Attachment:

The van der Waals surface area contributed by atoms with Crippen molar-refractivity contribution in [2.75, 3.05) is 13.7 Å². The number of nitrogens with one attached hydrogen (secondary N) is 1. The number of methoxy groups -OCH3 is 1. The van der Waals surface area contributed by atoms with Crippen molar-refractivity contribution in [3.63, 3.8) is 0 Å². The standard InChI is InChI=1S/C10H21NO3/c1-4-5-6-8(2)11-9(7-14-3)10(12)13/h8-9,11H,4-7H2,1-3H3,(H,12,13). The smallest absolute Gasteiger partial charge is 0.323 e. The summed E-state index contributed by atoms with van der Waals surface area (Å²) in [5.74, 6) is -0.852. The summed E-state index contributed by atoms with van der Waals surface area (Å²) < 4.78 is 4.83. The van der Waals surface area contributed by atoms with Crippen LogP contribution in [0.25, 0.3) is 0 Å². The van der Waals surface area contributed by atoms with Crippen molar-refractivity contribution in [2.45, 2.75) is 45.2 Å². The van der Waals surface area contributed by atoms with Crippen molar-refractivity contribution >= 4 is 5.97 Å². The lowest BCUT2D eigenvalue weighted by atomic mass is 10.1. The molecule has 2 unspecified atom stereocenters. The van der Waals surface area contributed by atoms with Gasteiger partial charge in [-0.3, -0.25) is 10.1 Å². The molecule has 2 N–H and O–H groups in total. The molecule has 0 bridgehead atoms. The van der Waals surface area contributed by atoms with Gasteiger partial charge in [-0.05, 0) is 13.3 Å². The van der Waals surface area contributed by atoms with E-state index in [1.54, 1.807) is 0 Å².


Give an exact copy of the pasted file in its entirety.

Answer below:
The van der Waals surface area contributed by atoms with Crippen molar-refractivity contribution in [2.75, 3.05) is 13.7 Å². The number of nitrogens with one attached hydrogen (secondary N) is 1. The number of methoxy groups -OCH3 is 1. The van der Waals surface area contributed by atoms with Crippen molar-refractivity contribution in [3.63, 3.8) is 0 Å². The standard InChI is InChI=1S/C10H21NO3/c1-4-5-6-8(2)11-9(7-14-3)10(12)13/h8-9,11H,4-7H2,1-3H3,(H,12,13). The smallest absolute Gasteiger partial charge is 0.323 e. The summed E-state index contributed by atoms with van der Waals surface area (Å²) in [5.74, 6) is -0.852. The summed E-state index contributed by atoms with van der Waals surface area (Å²) < 4.78 is 4.83. The van der Waals surface area contributed by atoms with Crippen LogP contribution in [0.25, 0.3) is 0 Å². The van der Waals surface area contributed by atoms with Crippen molar-refractivity contribution in [2.45, 2.75) is 45.2 Å². The van der Waals surface area contributed by atoms with Crippen molar-refractivity contribution >= 4 is 5.97 Å². The lowest BCUT2D eigenvalue weighted by atomic mass is 10.1. The molecule has 2 unspecified atom stereocenters. The van der Waals surface area contributed by atoms with Gasteiger partial charge in [-0.3, -0.25) is 10.1 Å². The molecule has 2 N–H and O–H groups in total. The molecule has 0 bridgehead atoms. The van der Waals surface area contributed by atoms with Gasteiger partial charge in [-0.05, 0) is 13.3 Å². The van der Waals surface area contributed by atoms with E-state index in [1.54, 1.807) is 0 Å².